In the Midnight Hour: The Life & Soul of Wilson Pickett
Soul legend Wilson Pickett is a difficult character to like, said Carlo Wolff in the Pittsburgh Post- Gazette. A man with a temper to match his talent, he deserves plenty of blame for the collapse of his once enviable career and any discounting of his legacy that’s occurred in the decades since. But the late singer finally has a champion, British journalist Tony Fletcher, and the veteran musical biographer “makes the most of Pickett’s stormy story,” tracking down old anecdotes, obsessing over crucial recordings, and daring to argue that Pickett should at least be mentioned in the same breath as James Brown and Otis Redding. “It turns out that he was not just at the vanguard of his generation,” Fletcher writes. “Wilson Pickett effectively was the vanguard.”
“The claim bears examination,” said David Kirby in The Wall Street Journal. Born dirt- poor in 1941 Alabama, Pickett moved to Detroit in his teens and was just 18 when he wrote and recorded his first R&B single. Over the next 10 years, he recorded at Stax Records in Memphis and at Fame Studios in Muscle Shoals, Ala., honing his pitchperfect scream as he delivered such huge crossover hits as “In the Midnight Hour” and “Mustang Sally.” Along the way, he gave guitarist Duane Allman his start and rehabilitated the career of songwriter Bobby Womack. So he was at least in the middle of things, if not at the forefront. And if he hadn’t been such a volatile man, his accomplishments might be more widely celebrated.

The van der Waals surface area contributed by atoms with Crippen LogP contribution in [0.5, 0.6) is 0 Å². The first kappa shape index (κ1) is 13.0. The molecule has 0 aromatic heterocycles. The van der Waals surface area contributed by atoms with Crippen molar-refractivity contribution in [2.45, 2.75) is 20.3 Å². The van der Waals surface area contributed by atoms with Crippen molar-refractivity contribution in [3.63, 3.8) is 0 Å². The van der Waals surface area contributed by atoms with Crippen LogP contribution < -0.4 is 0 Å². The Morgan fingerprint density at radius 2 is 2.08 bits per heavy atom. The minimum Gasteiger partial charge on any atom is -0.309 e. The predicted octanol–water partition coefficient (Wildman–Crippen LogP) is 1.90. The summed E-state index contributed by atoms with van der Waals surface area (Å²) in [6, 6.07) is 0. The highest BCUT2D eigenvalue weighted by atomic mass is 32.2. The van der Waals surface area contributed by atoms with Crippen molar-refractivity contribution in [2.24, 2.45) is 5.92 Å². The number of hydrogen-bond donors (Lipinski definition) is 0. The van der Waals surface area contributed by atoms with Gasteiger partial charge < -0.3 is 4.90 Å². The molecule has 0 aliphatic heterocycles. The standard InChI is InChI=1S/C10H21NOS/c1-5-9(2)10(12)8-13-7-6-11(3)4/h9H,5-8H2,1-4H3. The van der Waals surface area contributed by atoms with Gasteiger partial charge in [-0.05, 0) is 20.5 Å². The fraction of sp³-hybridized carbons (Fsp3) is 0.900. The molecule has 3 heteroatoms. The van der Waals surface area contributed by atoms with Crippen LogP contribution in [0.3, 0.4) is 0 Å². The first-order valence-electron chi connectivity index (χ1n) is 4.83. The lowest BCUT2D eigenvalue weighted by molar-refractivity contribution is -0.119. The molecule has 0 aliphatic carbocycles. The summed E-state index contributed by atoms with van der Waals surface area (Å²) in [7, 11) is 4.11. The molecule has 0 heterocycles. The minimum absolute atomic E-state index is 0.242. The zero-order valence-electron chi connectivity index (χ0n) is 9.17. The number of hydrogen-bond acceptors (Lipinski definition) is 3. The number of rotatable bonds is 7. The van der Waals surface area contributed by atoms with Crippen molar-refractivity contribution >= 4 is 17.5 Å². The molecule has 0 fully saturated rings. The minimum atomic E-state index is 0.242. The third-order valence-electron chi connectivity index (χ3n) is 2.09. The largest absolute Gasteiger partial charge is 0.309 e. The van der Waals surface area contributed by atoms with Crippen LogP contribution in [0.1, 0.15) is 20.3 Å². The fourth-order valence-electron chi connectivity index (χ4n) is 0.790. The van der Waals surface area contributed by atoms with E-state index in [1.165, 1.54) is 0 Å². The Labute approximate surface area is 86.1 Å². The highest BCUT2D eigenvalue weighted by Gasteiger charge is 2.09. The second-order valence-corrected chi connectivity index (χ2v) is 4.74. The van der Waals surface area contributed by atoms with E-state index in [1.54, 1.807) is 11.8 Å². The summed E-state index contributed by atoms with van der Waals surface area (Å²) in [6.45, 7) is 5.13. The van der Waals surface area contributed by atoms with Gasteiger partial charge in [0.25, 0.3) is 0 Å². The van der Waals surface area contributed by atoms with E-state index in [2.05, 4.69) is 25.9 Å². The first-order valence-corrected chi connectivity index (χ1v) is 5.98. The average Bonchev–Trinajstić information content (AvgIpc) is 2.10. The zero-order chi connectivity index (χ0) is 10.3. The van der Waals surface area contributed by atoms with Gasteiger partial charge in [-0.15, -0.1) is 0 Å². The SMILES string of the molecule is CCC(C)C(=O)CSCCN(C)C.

Pickett’s worst moments are reported unflinchingly here, albeit with “an almost scholarly detachment,” said Robert Ham in Paste magazine. The singer beat his son with a baseball bat and countless girlfriends with whatever was at hand, and he died at 64, wrecked by drugs and alcohol. Fletcher lets Pickett’s peers pass judgment on such misbehavior, while reserving his own critical comments for the music. He finds little to praise in the catalog Pickett assembled after the advent of disco and smooth funk. Even so, he makes clear that a full biography of this R&B giant has been long overdue. “The universe,” it seems, “was waiting for Fletcher to take it on.”